Thanks to technology and social media platforms like Twitter, the written word is changing at breakneck speed. With new slang, stylistic devices, and conventions popping up every day, it can be tricky to keep up, which is why we decided to break down some of the most prevalent ways the written word is changing in this two-part blog series. In our last blog, we looked at the ways social media has reinvented the rules of punctuation, and as promised, we’re following up with a quick guide to the ways symbols and atypical capitalization are shaking up the English language online. Here’s what you need to know.
The online equivalent to stage directions, asterisks are used to indicate everything from non-verbal sounds (*sigh*) to act outs (*looks around the room nervously*). This allows users to communicate action and body language quickly and directly without disrupting the flow of a sentence.
ME: you have to go to college
SON: but why though?
ME: to be able get nice things *shows him my watch* you see this?
ME: I stole this from my roommate freshman year
— rob elliott (@rockymomax) April 16, 2018
In math, it’s used to indicate an approximate number. In Spanish, it’s placed over the letter n to indicate a nasal sound. Online, it’s everyone’s favourite way to assign a sarcastic “eye roll emotion” to certain words, give sentences a sense of emotional distance or assign them a feeling of strangeness. In a medium without tone, and on platforms without formatting options like italics, the tilde allows millennials to express simmering sarcasm and uneasiness.
— Blake Montgomery ? (@blakersdozen) November 30, 2016
The rules of capitalization have been thrown out the window. Log on to Twitter, and you’ll notice caps are rarely used at the beginning of sentences or proper nouns. Instead, they are reserved for attributing importance to certain words, indicating volume, or expressing excitement. When scattered at random throughout single words, they even create a mocking tone.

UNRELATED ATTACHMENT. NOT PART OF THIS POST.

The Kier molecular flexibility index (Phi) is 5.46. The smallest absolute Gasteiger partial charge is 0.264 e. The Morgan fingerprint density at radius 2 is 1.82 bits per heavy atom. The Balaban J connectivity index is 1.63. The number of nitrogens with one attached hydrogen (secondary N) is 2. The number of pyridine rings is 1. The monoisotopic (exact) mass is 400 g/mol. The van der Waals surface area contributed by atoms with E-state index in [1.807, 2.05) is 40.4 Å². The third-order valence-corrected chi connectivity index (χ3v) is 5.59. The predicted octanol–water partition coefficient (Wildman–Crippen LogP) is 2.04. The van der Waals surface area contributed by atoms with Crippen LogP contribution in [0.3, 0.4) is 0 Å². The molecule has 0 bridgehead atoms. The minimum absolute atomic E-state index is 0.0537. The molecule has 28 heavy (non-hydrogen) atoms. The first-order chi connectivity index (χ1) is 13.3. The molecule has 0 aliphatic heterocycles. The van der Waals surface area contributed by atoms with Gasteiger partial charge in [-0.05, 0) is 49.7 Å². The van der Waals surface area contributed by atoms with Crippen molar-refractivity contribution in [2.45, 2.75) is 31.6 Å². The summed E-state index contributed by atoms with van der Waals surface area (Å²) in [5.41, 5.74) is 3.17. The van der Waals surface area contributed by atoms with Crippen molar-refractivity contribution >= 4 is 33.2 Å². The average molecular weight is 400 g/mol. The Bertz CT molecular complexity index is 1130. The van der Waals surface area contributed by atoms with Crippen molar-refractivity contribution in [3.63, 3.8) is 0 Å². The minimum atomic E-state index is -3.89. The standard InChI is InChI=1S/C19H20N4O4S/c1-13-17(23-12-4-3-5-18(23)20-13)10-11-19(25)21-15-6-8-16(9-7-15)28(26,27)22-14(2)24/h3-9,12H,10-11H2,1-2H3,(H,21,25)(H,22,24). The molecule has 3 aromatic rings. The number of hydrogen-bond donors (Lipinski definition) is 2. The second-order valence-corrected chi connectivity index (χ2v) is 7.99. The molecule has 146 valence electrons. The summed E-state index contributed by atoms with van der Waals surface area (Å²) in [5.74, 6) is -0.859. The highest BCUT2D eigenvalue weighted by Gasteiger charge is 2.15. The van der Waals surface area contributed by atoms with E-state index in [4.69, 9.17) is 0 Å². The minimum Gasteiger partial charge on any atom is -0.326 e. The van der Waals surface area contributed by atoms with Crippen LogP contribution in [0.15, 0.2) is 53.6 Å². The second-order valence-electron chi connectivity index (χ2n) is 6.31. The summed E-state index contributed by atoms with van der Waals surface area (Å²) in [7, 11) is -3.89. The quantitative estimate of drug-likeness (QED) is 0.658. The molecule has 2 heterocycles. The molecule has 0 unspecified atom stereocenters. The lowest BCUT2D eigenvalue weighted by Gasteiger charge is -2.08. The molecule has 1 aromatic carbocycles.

My favorite has to be capitalizing Important Words because it has this weird complex meaning
It can be used for normal emphasis, but it can also be used for subtle mocking
For example “I think that was The Point” vs “wow he just destroyed you with Facts And Logic”
— Cuniiform (@cuniiform) March 5, 2018
Netflix: Are you still watching?
Me: aRe U sTilL wAtcHiNg pic.twitter.com/ash2txCLug
— I love Terry Crews (@yeahmomjeans) May 8, 2017
IN ORDER TO BE ALLOWED TO LEGISLATE THE INTERNET YOU SHOULD HAVE TO PROVE YOU CAN GO TWO WEEKS WITHOUT LOSING YOUR PASSWORD
— NOT A WOLF (@SICKOFWOLVES) April 10, 2018
lol and LOL
The meaning of the acronym “lol” has undergone a radical transformation since the early days of instant messaging. In a literal sense, it still means laugh out loud, but (when written in lower case) the tone has shifted from genuine to sarcastic/self-deprecating. When placed at the end of a sentence, it indicates to the reader that the writer does not wish to be taken too seriously. Effectively, the writer is undermining their own statement or laughing at themselves. Unlike “lol,” the all-caps version LOL indicates genuine laughter and is often used to mock.
But LOL and lol are two different things now. 🙂 Former is a guffaw and latter is more of a “karma!” laugh.
— Sastrei (@Sastrei87) March 5, 2018
Atypical capitalization, non-conforming punctuation, and symbols as stylistic devices, are just a few examples of the way the written word is changing before our eyes, and technology will continue to shape its rapid evolution. If you want to keep up to date, log on and pay attention. Follow users who are part of a different demographic than you, and you’ll start to notice all sorts of nuances in the way they write and communicate. Spend enough time analyzing these subtleties, and you’ll be writing like a digital native before you know it!